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Mouth and Dental Injuries - Prevention

Many mouth and dental injuries can be prevented by taking the following steps.

  • Have regular dental checkups. If your gums and teeth are healthy, you are more likely to recover from an injury quickly and completely. For more information, see the topic Basic Dental Care.
  • Use a seat belt to prevent or reduce injuries to the mouth during a motor vehicle accident. Always place your child in a child car seat to prevent injuries.
  • Wear a mouth guard while participating in sports. A mouth protector can be made by a dentist or purchased at a store that sells athletic supplies.
  • Wear a helmet and face guard in sports during which a face, mouth, or head injury could occur.
  • If you wear an orthodontic appliance, such as a retainer or headgear, follow your orthodontist's instructions about proper wear and care of it. Learn as much about your orthodontic appliance as you can.
    • Remove headgear and wear a protective mouth guard when playing sports.
    • Remove headgear before engaging in rough play.
    • Do not eat foods that are hard, chewy, crunchy, or sticky.
    • Do not pick at or pull on your braces.
    • Use orthodontic wax to protect the inside of your mouth from poking wires.
    • Store the appliance in the case provided by your orthodontist.
  • If you grind your teeth, ask your dentist whether he or she recommends a mouth guard.
  • If you have seizures or other medical problems that may increase your risk of falls, ask your doctor if and when he or she recommends that you use a helmet and face guard to protect your head and mouth.

More steps to prevent mouth and dental injuries in young children include the following:

  • Be aware of your child's chance of falling, and take steps to prevent falls.
  • When your toddler is using a bottle or sippy cup, have him or her stay seated. Don't allow your child to walk or run with any objects in his or her mouth.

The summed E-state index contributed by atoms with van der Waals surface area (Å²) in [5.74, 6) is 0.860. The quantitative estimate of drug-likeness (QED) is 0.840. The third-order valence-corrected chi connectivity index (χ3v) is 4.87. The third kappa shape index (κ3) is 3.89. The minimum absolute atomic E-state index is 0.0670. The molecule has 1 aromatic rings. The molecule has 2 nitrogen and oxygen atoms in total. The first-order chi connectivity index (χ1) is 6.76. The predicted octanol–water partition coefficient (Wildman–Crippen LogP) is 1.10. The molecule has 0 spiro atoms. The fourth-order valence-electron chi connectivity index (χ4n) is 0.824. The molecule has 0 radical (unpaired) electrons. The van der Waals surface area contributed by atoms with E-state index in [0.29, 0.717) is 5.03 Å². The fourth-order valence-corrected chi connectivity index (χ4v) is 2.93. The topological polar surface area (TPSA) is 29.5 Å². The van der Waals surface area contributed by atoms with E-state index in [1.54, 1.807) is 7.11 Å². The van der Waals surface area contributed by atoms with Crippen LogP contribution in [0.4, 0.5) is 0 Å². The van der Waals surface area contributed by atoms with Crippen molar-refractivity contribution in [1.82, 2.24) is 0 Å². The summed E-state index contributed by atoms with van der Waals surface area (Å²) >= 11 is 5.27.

• Never leave a baby unattended in high places, such as on a tabletop, in a crib with the sides down, or even on a bed or sofa.
  • Do not leave a baby unattended in any infant seat or "sitting" toy, such as a swing, walker, saucer, or jumper. Use all the safety straps provided.
  • Be gentle when placing a bottle or spoon in a baby's or child's mouth. An object that is jammed into the mouth can tear the skin between the lips and gums or under the tongue (frenulum).
  • If your child has protruding teeth, have them examined by a dentist. Protruding teeth are more likely to be injured.
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WebMD Medical Reference from Healthwise

Last Updated: July 20, 2012
This information is not intended to replace the advice of a doctor. Healthwise disclaims any liability for the decisions you make based on this information.
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Number of Days Per Week I Floss

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Only 18.5% of Americans never floss. You are missing out on a simple way to make a big difference in the health of your mouth. Regardless of how well you brush, plaque still forms between your teeth and along your gums. Floss removes food trapped between the teeth and removes the film of bacteria that forms there before it turns to plaque, which can cause inflamed gums (gingivitis), cavities, and tooth loss. Try flossing just one tooth to get started.

You are one of 31% of Americans who don't floss daily. You are missing out on a simple way to make a big difference in the health of your mouth. Regardless of how well you brush, plaque still forms between your teeth and along your gums. Toothbrush bristles alone cannot clean effectively between these tight spaces. Flossing removes up to 80% of the film that hardens to plaque, which can cause inflamed gums (gingivitis), cavities, and tooth loss. Aim for 3 more days!

You are one of 31% of Americans who don't floss daily, but you're well on your way to making a positive impact on your teeth and gums. Regardless of how well you brush, plaque still forms between your teeth and along your gums. Toothbrush bristles alone cannot clean effectively between these tight spaces. Flossing removes up to 80% of the film that hardens to plaque, which can cause inflamed gums (gingivitis), cavities, and tooth loss. Aim for all 7 days!

Only 50.5% of Americans floss daily, and good for you that you are one of them! Regardless of how well you brush, plaque still forms between your teeth and along your gums. Toothbrush bristles alone cannot clean effectively between these tight spaces. Flossing removes up to 80% of the film that hardens to plaque, which can cause inflamed gums (gingivitis), cavities, and tooth loss. Congratulations on your good oral health habit!

SOURCES:

American Dental Association, Healthy People 2010

This tool is intended only for adults 18 and older.

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